Also in Africa, working with three sediment cores extracted from Lake Edward (0°N, 30°E), Russell and Johnson (2005) developed a continuous 5,400-year record of Mg concentration and isotopic composition of authigenic inorganic calcite as proxies for the lake’s water balance, which is itself a proxy for regional drought conditions in equatorial Africa. They found “the geochemical record from Lake Edward demonstrates a consistent pattern of equatorial drought during both cold and warm phases of the North Atlantic’s ‘1500-year cycle’ during the late Holocene,” noting that similar “725-year climate cycles” are found in several records from the Indian and western Pacific Oceans and the South China Sea, citing as authority for the latter statement the studies of von Rad et al. (1999), Wang et al. (1999), Russell et al. (2003) and Staubwasser et al. (2003). In light of these findings, the two scientists say their results “show that millennial-scale high-latitude climate events are linked to changes in equatorial terrestrial climate … during the late Holocene,” or as they phrase it in another place, that their results “suggest a spatial footprint in the tropics for the ‘1500-year cycle’ that may help to provide clues to discern the cycle’s origin,” noting there is already reason to believe that it may be solar-induced.

Lastly, Garcin et al. (2007) explored hydrologic change using late-Holocene paleoenvironmental data derived from several undisturbed sediment cores retrieved from the deepest central part of Lake Masoko (9°20.0’S, 33°45.3’E), which occupies a maar crater in the Rungwe volcanic highlands of the western branch of Africa’s Rift Valley, where it is situated approximately 35 km north of Lake Malawi.

According to the 10 researchers who conducted the work, “magnetic, organic carbon, geochemical proxies and pollen assemblages indicate a dry climate during the ‘Little Ice Age’ (AD 1550-1850), confirming that the LIA in eastern Africa resulted in marked and synchronous hydrological changes,” although “the direction of response varies between different African lakes.” In this regard, for example, they report that “to the south (9.5-14.5°S), sediment cores from Lake Malawi have revealed similar climatic conditions (Owen et al., 1990; Johnson et al., 2001; Brown and Johnson, 2005)” that are “correlated with the dry period of Lakes Chilwa and Chiuta (Owen and Crossley, 1990),” and they say that “lowstands have been also observed during the LIA at Lake Tanganyika … from AD 1500 until AD 1580, and from ca. AD 1650 until the end of the 17th century, where the lowest lake-levels are inferred (Cohen et al., 1997; Alin and Cohen, 2003).” By contrast, however, they report that “further north, evidence from Lakes Naivasha (0.7°S) and Victoria (2.5°S-0.5°N) indicates relatively wet conditions with high lake-levels during the LIA, interrupted by short drought periods (Verschuren et al., 2000; Verschuren, 2004; Stager et al., 2005).” Lastly, Garcin et al. state that “inferred changes of the Masoko hydrology are positively correlated with the solar activity proxies.”

In discussing their findings, the African and French scientists note the Little Ice Age in Africa appears to have had a greater thermal amplitude than it did in the Northern Hemisphere, citing in support of this statement the paleoclimate studies of Bonnefille and Mohammed (1994), Karlén et al. (1999), Holmgren et al. (2001), and Thompson et al. (2002). Nevertheless, the more common defining parameter of the Little Ice Age in Africa was the moisture status of the continent, which appears to have manifested opposite directional trends in different latitudinal bands. In addition, the group of scientists emphasizes that the positive correlation of Lake Masoko hydrology with various solar activity proxies “implies a forcing of solar activity on the atmospheric circulation and thus on the regional climate of this part of East Africa.”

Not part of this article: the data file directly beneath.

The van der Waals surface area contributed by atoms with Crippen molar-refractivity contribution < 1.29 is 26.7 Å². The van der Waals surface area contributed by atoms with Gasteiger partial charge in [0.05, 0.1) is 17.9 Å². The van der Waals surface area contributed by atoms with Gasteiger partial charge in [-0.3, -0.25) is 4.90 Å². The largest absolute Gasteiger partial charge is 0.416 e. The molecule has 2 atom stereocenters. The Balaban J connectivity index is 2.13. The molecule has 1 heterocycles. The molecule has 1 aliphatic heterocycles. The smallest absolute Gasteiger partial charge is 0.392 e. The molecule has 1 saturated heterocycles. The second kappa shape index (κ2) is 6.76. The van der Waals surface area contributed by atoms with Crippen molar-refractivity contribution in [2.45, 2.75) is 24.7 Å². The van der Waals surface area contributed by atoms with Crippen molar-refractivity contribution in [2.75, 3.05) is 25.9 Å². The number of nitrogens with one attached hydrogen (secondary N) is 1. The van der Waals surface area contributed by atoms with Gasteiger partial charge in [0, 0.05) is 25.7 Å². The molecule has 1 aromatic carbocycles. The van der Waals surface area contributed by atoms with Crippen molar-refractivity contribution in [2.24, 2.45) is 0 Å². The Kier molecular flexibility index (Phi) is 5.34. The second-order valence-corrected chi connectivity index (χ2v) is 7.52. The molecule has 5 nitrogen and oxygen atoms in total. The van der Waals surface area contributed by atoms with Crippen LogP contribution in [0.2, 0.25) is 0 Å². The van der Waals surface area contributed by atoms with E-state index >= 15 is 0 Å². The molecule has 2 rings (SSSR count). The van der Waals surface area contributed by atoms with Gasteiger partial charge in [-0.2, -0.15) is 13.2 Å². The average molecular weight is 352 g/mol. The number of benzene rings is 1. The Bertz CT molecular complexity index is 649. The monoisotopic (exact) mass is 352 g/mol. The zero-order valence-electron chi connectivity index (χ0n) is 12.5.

There seems to be little question but what variations in solar activity have been responsible for much of the drought variability of the Holocene in many parts of the world.


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Asmerom, Y., Polyak, V., Burns, S. and Rassmussen, J. 2007. Solar forcing of Holocene climate: New insights from a speleothem record, southwestern United States. Geology 35: 1-4.

Black, D.E., Peterson, L.C., Overpeck, J.T., Kaplan, A., Evans, M.N. and Kashgarian, M. 1999. Eight centuries of North Atlantic Ocean atmosphere variability. Science 286: 1709-1713.

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Cook, E.R., Seager, R., Cane, M.A. and Stahle, D.W. 2007. North American drought: Reconstructions, causes, and consequences. Earth-Science Reviews 81: 93-134.

Dean, W.E. and Schwalb, A. 2000. Holocene environmental and climatic change in the Northern Great Plains as recorded in the geochemistry of sediments in Pickerel Lake, South Dakota. Quaternary International 67: 5-20.

Denniston, R.F., DuPree, M., Dorale, J.A., Asmerom, Y., Polyak, V.J. and Carpenter, S.J. 2007. Episodes of late Holocene aridity recorded by stalagmites from Devil’s Icebox Cave, central Missouri, USA. Quaternary Research 68: 45-52.

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Viau, A.E., Gajewski, K., Fines, P., Atkinson, D.E. and Sawada, M.C. 2002. Widespread evidence of 1500 yr climate variability in North America during the past 14,000 yr. Geology 30: 455-458.

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Yu, Z. and Ito, E. 1999. Possible solar forcing of century-scale drought frequency in the northern Great Plains. Geology 27: 263-266.

Related Links

Droughts in Africa

Droughts in Asia

Droughts in Europe

Droughts in Canada

Droughts in Mexico

Droughts in the United States